Humanity's accelerating impact on the vast wilderness of Antarctica extends well beyond scientific stations and eco-tourism along its fringes, both in scope and intensity, scientists warned Wednesday.
4h ago phys.org
Russia launches probe into 'orange' Urals streams
Russian prosecutors on Wednesday said they were conducting an inspection of a facility supposed to treat acid runoff from an abandoned Urals mine after photographs emerged of streams running orange.
4h ago phys.org
Rushing Science in the Face of a Pandemic Is Understandable but Risky
We need to be extremely careful about the inevitable pitfalls -- Read more on ScientificAmerican.com
4h ago scientificamerican.com
Second Coronavirus Strain May Be More Infectious--but Some Scientists Are Skeptical
Researchers question whether a mutated viral strain that infected more cells in a lab dish is necessarily more transmissible among humans -- Read more on ScientificAmerican.com
5h ago scientificamerican.com
G20 carbon 'food-print' highest in meat-loving nations: report
If everyone alive ate steaks and dairy the way Brazilians and Americans do, we would need an extra five planets to feed the world, according to the first report to compare the carbon emissions from food consumption in G20 nations, released Thursday.
5h ago phys.org
Devices can reduce fibers produced in laundry cycle by up to 80%
Using fiber-catching devices as part of the laundry process can dramatically reduce the amount of microscopic particles potentially entering the marine environment, according to new research.
5h ago phys.org
When should you neuter your dog to avoid health risks?
Some dog breeds have higher risk of developing certain cancers and joint disorders if neutered or spayed within their first year of life. Until now, studies had only assessed that risk in a few breeds. A new, 10-year study by researchers at the University of California, Davis, examined 35 dog breeds and found vulnerability from neutering varies greatly depending on the breed. The study was published in the journal Frontiers in Veterinary Science.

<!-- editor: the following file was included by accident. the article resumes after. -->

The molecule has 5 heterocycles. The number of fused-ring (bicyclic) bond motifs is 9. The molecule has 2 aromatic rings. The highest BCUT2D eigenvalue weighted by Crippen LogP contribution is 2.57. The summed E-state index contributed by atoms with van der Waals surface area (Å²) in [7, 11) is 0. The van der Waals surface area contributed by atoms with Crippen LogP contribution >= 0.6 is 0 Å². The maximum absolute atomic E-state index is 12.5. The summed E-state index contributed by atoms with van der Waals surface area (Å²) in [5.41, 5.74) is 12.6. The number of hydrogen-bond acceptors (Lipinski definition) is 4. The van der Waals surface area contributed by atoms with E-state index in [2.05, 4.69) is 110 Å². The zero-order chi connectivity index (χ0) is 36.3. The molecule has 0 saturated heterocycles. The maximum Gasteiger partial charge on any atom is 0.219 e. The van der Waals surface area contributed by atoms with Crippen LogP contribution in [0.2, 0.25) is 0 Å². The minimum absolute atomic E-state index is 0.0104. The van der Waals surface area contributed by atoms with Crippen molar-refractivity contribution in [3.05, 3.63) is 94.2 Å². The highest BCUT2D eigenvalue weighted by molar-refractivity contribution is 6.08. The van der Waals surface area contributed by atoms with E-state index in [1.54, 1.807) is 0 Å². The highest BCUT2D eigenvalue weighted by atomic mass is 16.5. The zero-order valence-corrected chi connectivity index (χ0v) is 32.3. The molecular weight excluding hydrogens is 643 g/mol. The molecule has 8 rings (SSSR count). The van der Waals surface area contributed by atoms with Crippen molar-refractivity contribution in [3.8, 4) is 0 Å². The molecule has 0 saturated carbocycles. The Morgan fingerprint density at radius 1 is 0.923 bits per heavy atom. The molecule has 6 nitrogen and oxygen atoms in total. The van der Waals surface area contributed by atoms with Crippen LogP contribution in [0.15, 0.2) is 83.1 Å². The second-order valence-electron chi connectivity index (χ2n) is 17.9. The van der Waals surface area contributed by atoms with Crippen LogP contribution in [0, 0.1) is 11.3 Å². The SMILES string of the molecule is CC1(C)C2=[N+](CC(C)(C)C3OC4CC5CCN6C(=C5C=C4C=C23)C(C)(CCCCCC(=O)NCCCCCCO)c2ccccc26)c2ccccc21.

9h ago phys.org
Mixed progress highlights support gaps for pupils with English as additional language
Newly-arrived pupils who speak English as an additional language (EAL) often make 'mixed' linguistic and academic progress during their first years in British schools, which need a proper framework to give them sustained support, a study suggests.
9h ago phys.org
Breeding new rice varieties will help farmers in Asia
After interviewing smallholder farmers throughout South and Southeast Asia, one of the top needs they mentioned is development of shorter duration rice varieties with only 100 days from sowing to harvest. Some farmers want to have more time to prepare for the next season crop, whereas other farmers are concerned about irrigation water running out during the dry season. Another benefit in countries such as the Philippines is reducing the risk of adverse weather (e.g., typhoons) affecting the crop compared to longer duration varieties.
9h ago phys.org
NASA finds limited water vapor as depression 06E becomes a trough
When NASA's Aqua satellite passed over the Eastern Pacific Ocean, it gathered water vapor data on Tropical Depression 06E that showed it had opened up into a trough. A trough is an elongated area of low pressure.
9h ago phys.org
Twitter blocked tweets from verified accounts after a massive security breach
What do Joe Biden, Barack Obama, Elon Musk, and Bill Gates have in common? Dozens of high-profile verified Twitter accounts were hacked on Wednesday, seemingly to push a cryptocurrency scam that may have netted upwards of $100,000 in a matter of minutes. These kinds of scams are old hat on Twitter, but never have so…
17h ago technologyreview.com
New research of oldest light confirms age of the universe
New research suggest the universe is about 13.8 billion years old, according to researchers using observations from the Atacama Cosmology Telescope (ACT) in Chile.
17h ago sciencedaily.com
Does eating fish protect our brains from air pollution?
Older women who eat more than one to two servings a week of baked or broiled fish or shellfish may consume enough omega-3 fatty acids to counteract the effects of air pollution on the brain, according to a new study.
18h ago sciencedaily.com
When should you neuter your dog to avoid health risks?